Lunatia heros

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Northern moon snail
Scientific classification
Kingdom: Animalia
Phylum: Mollusca
Class: Gastropoda
(unranked): clade Caenogastropoda
clade Hypsogastropoda
clade Littorinimorpha
Superfamily: Naticoidea
Family: Naticidae
Genus: Lunatia
Species: L. heros
Binomial name
Lunatia heros
(Say, 1822)
  • Euspira heros (Say, 1822)
  • Lunatia heros[1]
  • Natica heros Say, 1822 (basionym) [2]
  • Polinices heros (Say, 1822)

The northern moon snail, scientific name Lunatia heros, is a species of large sea snail, a predatory marine gastropod mollusk in the family Naticidae, the moon snails (U.S.) or necklace snails (U.K.).[3]

This large snail is rather uncommon intertidally, but is much more common subtidally. This species, like all moon snails, feeds voraciously on clams and other snails.



The distribution of Lunatia heros falls within the range: 51.5°N to 33°N; 76°W to 65°W.[3] This western Atlantic species occurs in

  • Canada: Labrador, Gulf of St. Lawrence, Quebec, Nova Scotia, New Brunswick
  • USA: Massachusetts, Connecticut, New York, New Jersey, Virginia, North Carolina, and Maine.

There is a sibling species on the Pacific coast of North America: Lunatia lewisii (Gould, 1847).


Lunatia heros lives on mud and sand substrates in bathyal, infralittoral and circalittoral parts and estuary.[3]

The minimum recorded depth is 0 m.[4] and maximum recorded depth is 435 m.[4]

Shell description[edit]

The shell of this species is globular and can, under the right conditions, grow as large as 125 mm (7 inches) in maximum dimension.

The operculum is large, ear-shaped in outline, and is corneus and somewhat transparent. On beaches where the shell of this species washed up commonly, the operculum will usually also be found washed up in the drift line.

Moon snail predation[edit]

Evidence of northern moon snail predation is usually much easier to find than the snails themselves:

The powerful foot enables this gastropod to plow under the sand in search of other mollusks. Upon finding one, it "drills" a hole into the shell with its radula, releases digestive enzymes, and sucks out the somewhat predigested contents.[5]

When empty shells of clams and snails, including other moon snails, are seen to have a neat "countersunk" hole drilled in them, this is evidence of predation by a moon snail.

External links[edit]


  1. ^ "ITIS classification". 
  2. ^ Gould A. A. (1841). Report on the Invertebrata of Massachusetts, comprising the Mollusca, Crustacea, Annelida, and Radiata. Published agreeably to an order of the legislature, by the commissioners on the Zoological and Botanical Survey of the state. pp. i-xiii [= 1-13], 1-373, pl. [1-15]. Cambridge. (Forsom, Wells & Thurston). 231-232. figure 163.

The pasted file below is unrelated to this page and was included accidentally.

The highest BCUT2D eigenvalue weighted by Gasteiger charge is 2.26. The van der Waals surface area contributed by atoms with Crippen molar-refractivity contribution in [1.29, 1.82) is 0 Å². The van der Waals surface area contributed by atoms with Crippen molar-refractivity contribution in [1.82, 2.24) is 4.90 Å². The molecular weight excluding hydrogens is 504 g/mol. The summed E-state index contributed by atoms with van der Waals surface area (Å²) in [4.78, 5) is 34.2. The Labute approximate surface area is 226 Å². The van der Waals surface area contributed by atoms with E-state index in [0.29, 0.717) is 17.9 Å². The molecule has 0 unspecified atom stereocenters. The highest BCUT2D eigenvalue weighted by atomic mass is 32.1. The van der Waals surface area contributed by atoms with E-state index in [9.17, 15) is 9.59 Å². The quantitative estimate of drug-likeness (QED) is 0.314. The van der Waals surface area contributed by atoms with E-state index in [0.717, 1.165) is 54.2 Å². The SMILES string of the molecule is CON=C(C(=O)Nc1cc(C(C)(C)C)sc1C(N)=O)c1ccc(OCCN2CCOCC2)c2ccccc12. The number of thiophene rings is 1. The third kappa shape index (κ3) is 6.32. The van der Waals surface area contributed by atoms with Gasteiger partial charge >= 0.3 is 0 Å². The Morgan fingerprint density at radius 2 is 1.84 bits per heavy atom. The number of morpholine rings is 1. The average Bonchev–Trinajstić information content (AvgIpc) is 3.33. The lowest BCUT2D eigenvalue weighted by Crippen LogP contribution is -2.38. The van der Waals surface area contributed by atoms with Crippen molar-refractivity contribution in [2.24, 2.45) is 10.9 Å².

3. ^ a b c d Bouchet, P. (2012). Lunatia heros (Say, 1822). Accessed through: World Register of Marine Species at on 2012-08-16
  4. ^ a b Welch J. J. (2010). "The "Island Rule" and Deep-Sea Gastropods: Re-Examining the Evidence". PLoS ONE 5(1): e8776. doi:10.1371/journal.pone.0008776.
  5. ^ Andrew J. Martinez (2003). Marine Life of the North Atlantic: Canada to New England. Aqua Quest Publications. Retrieved 2007-02-17. 
  • Gosner, K.L. 1971. Guide to identification of marine and estuarine invertebrates: Cape Hatteras to the Bay of Fundy. John Wiley & Sons, Inc. 693 p
  • Abbott, R.T. (1974). American Seashells. 2nd ed. Van Nostrand Reinhold: New York, NY (USA). 663 pp
  • Linkletter, L.E. 1977. A checklist of marine fauna and flora of the Bay of Fundy. Huntsman Marine Laboratory, St. Andrews, N.B. 68 p.
  • Bromley, J.E.C., and J.S. Bleakney. 1984. Keys to the fauna and flora of Minas Basin. National Research Council of Canada Report 24119. 366 p
  • Brunel, P., L. Bosse, and G. Lamarche. 1998. Catalogue of the marine invertebrates of the estuary and Gulf of St. Lawrence. Canadian Special Publication of Fisheries and Aquatic Sciences, 126. 405 p
  • Trott, T.J. 2004. Cobscook Bay inventory: a historical checklist of marine invertebrates spanning 162 years. Northeastern Naturalist (Special Issue 2): 261 - 324.